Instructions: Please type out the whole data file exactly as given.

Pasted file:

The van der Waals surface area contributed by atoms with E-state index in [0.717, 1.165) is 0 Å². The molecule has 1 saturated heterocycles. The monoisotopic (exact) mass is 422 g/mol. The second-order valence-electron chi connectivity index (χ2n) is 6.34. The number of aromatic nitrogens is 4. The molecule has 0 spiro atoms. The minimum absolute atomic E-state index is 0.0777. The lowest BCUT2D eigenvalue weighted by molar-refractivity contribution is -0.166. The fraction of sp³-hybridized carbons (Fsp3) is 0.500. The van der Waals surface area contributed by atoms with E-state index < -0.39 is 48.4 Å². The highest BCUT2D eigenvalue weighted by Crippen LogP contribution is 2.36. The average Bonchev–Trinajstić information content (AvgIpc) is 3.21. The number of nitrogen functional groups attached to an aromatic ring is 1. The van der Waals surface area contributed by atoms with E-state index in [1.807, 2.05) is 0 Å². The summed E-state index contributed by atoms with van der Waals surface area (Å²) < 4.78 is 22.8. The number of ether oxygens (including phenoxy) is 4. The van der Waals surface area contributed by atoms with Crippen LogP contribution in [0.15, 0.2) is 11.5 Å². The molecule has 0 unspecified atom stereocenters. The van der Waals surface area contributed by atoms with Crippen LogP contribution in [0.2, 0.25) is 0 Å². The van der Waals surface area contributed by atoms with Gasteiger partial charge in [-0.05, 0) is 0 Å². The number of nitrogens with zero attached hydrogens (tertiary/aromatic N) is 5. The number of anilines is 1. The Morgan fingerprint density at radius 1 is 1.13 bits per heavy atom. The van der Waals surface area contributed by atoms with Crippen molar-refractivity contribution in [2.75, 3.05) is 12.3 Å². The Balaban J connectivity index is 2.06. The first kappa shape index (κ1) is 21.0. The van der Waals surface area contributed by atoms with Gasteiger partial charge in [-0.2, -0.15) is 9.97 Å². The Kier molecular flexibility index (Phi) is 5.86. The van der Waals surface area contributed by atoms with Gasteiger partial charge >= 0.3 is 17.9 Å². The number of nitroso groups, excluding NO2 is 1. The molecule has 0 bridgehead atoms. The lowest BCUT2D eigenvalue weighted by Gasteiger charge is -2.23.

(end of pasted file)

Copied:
The van der Waals surface area contributed by atoms with E-state index in [0.717, 1.165) is 0 Å². The molecule has 1 saturated heterocycles. The monoisotopic (exact) mass is 422 g/mol. The second-order valence-electron chi connectivity index (χ2n) is 6.34. The number of aromatic nitrogens is 4. The molecule has 0 spiro atoms. The minimum absolute atomic E-state index is 0.0777. The lowest BCUT2D eigenvalue weighted by molar-refractivity contribution is -0.166. The fraction of sp³-hybridized carbons (Fsp3) is 0.500. The van der Waals surface area contributed by atoms with E-state index < -0.39 is 48.4 Å². The highest BCUT2D eigenvalue weighted by Crippen LogP contribution is 2.36. The average Bonchev–Trinajstić information content (AvgIpc) is 3.21. The number of nitrogen functional groups attached to an aromatic ring is 1. The van der Waals surface area contributed by atoms with E-state index in [1.807, 2.05) is 0 Å². The summed E-state index contributed by atoms with van der Waals surface area (Å²) < 4.78 is 22.8. The number of ether oxygens (including phenoxy) is 4. The van der Waals surface area contributed by atoms with Crippen LogP contribution in [0.15, 0.2) is 11.5 Å². The molecule has 0 unspecified atom stereocenters. The van der Waals surface area contributed by atoms with Crippen LogP contribution in [0.2, 0.25) is 0 Å². The van der Waals surface area contributed by atoms with Gasteiger partial charge in [-0.05, 0) is 0 Å². The number of nitrogens with zero attached hydrogens (tertiary/aromatic N) is 5. The number of anilines is 1. The Morgan fingerprint density at radius 1 is 1.13 bits per heavy atom. The van der Waals surface area contributed by atoms with Crippen molar-refractivity contribution in [2.75, 3.05) is 12.3 Å². The Balaban J connectivity index is 2.06. The first kappa shape index (κ1) is 21.0. The van der Waals surface area contributed by atoms with Gasteiger partial charge in [-0.2, -0.15) is 9.97 Å². The Kier molecular flexibility index (Phi) is 5.86. The van der Waals surface area contributed by atoms with Gasteiger partial charge >= 0.3 is 17.9 Å². The number of nitroso groups, excluding NO2 is 1. The molecule has 0 bridgehead atoms. The lowest BCUT2D eigenvalue weighted by Gasteiger charge is -2.23.